by Will Fantle, Codirector

Credit: Capricorn78

The recent passage of the Farm Bill contains a provision allowing the USDA Secretary to propose establishment of an organic check-off program that, in a first, would be spread across all organic commodities.  The scheme has long been a darling of the Organic Trade Association (OTA).

The OTA, an industry lobby group historically dominated by the large corporate agribusiness (Dean Foods/WhiteWave, General Mills, Smuckers, Whole Foods, etc.), the biggest players in organics, is already calling on the organic sector to discuss the program’s future.  At an early March OTA-sponsored panel at the annual food conference, Natural Products Expo West, the OTA urged participants to “become a part of the collective voice … united for MORE organic.”

That collective voice has thus far not included most farmers.  Organizations representing organic producers have uniformly condemned the establishment of the check-off program.  Such groups, coordinated by the Federation of Organic Dairy Farmers and the Organic Farmers’ Agency for Relationship Marketing (OFARM), had previously coordinated a joint letter to Congress detailing their opposition to the OTA effort, calling it “not ready for prime time.”  Yet the OTA’s message, purporting widespread support for the program, steamrolled through Congress.

“They don’t hear us farmers, or they don’t simply care,” noted Mary-Howell Martens.  “It is so incredibly insulting/demeaning.” Martens, an organic grain producer from New York state, shared her observations on an email list-serve maintained by the Northeast Organic Dairy Producers Alliance.

To establish an organic check-off, organic industry stakeholders would have to cast a formal yes vote.  What remains unclear are specifics concerning the program’s governance, what type of research would be funded, what kind of public messaging for the marketing of organics would be permitted, and, perhaps most importantly, how a check-off would be funded.

The OTA has estimated that a check-off would raise $30 million a year.  A board appointed by the USDA would approve the program’s budget, research activities, a marketing plan and its execution, and any public relations efforts.

The OTA has repeatedly asserted the need for funds to help market and promote organic products.  However, crafting an organic-specific message could prove very difficult.  The standard to which messaging is held to is:  Would the Secretary of Agriculture say this?  And in the eyes of the federal government, organic agriculture and food is a process claim, not a content, food safety or food quality claim.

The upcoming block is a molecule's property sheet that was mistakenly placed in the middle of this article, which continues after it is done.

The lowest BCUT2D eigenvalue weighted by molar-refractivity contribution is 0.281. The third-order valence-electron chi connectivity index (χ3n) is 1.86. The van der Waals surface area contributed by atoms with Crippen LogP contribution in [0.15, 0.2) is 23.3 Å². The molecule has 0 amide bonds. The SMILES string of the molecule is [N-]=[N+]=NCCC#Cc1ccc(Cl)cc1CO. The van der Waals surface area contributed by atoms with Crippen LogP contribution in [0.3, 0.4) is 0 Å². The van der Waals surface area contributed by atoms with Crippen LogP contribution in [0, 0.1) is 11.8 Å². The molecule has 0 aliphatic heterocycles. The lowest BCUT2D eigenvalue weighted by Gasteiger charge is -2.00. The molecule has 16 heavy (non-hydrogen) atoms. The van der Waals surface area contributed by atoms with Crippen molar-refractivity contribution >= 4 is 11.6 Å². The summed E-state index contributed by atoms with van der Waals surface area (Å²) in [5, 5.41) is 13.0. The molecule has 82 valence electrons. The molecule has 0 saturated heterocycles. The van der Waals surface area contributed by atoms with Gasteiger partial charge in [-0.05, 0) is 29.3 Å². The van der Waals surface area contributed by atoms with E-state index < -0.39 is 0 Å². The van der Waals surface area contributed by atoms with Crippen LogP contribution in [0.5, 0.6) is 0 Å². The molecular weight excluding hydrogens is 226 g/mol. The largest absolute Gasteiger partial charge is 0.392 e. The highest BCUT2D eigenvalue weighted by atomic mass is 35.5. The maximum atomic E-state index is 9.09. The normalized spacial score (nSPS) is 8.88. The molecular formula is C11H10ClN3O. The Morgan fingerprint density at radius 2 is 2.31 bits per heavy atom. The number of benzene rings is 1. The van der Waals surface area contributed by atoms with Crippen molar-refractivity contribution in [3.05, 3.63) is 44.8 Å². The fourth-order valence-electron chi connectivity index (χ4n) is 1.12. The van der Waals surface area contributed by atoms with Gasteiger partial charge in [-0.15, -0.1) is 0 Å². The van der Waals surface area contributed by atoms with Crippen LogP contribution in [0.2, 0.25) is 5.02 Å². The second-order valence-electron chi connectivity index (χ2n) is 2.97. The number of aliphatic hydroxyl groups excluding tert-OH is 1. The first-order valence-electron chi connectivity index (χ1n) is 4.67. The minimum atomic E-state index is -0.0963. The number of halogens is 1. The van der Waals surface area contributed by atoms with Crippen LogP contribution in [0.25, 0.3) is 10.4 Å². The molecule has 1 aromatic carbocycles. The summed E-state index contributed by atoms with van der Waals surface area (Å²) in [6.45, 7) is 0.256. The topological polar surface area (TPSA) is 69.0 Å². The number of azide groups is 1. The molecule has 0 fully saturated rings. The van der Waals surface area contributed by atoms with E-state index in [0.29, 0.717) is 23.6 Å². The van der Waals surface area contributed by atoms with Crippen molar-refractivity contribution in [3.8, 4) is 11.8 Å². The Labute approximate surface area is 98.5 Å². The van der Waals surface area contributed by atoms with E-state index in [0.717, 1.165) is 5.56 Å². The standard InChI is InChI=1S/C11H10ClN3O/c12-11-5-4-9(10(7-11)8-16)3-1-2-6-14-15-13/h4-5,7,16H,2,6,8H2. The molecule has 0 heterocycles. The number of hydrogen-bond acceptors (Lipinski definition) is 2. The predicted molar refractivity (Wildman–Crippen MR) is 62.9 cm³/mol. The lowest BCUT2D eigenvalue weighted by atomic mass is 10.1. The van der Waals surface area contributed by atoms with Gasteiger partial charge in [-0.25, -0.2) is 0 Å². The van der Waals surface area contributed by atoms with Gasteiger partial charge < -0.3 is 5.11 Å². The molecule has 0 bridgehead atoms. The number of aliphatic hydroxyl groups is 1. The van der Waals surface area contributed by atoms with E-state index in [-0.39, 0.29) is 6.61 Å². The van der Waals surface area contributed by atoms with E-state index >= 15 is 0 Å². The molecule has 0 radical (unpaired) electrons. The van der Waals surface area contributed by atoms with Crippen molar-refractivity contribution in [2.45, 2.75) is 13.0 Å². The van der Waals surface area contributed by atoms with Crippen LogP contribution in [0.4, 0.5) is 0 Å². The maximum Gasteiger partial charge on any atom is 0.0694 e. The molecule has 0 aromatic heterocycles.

“You can also be assured,” explains Richard Mathews, “that the USDA will not allow any promotional or information program, project, or activity that can be viewed as disparaging to conventionally produced products …. So those who think they are going to be able to sing the praises of organic as compared to conventional had better begin rethinking their position.”  Matthews spent more than eleven years as a USDA employee providing USDA oversight to similar check-off programs for other food commodities.

In another break with precedent, unlike the existing research and promotional programs, the OTA proposal would tax processors, marketers, retailers and farmers and see a governing board comprised of representatives from all these stakeholders — some of which have conflicting priorities.

Against the backdrop of excitement exuding from the OTA, stands recent news that the well-known “Got Milk?” ad campaign – spanning more than two decades – has been put out to pasture.  The milk marketing effort was funded by a similar check-off program.

“It didn’t raise pay prices, didn’t save any farmers,” explains Jim Goodman, a Wonewoc, WI organic dairy producer.  “The best argument the supporters of the check-off could come up with was, ‘just think how bad things would be if we didn’t have the check-off.'”

While the “Got Milk?” ads failed to raise the nation’s dairy consumption, they certainly succeeded in stuffing the pockets of the campaign’s promoters.  The top eight executives heading the national dairy promotion entity, DMI, were making (as reported in The Milkweed) between $400,000 and $750,000 per year.

As the organic check-off discussion heats up, “farmers need to hold onto their wallets,” says Mark Kastel, The Cornucopia Institute’s Senior Farm Policy Analyst and an organic industry watchdog.  “Farmers need to make clear that they don’t want to get roped into another Robin Hood-in-reverse program.”

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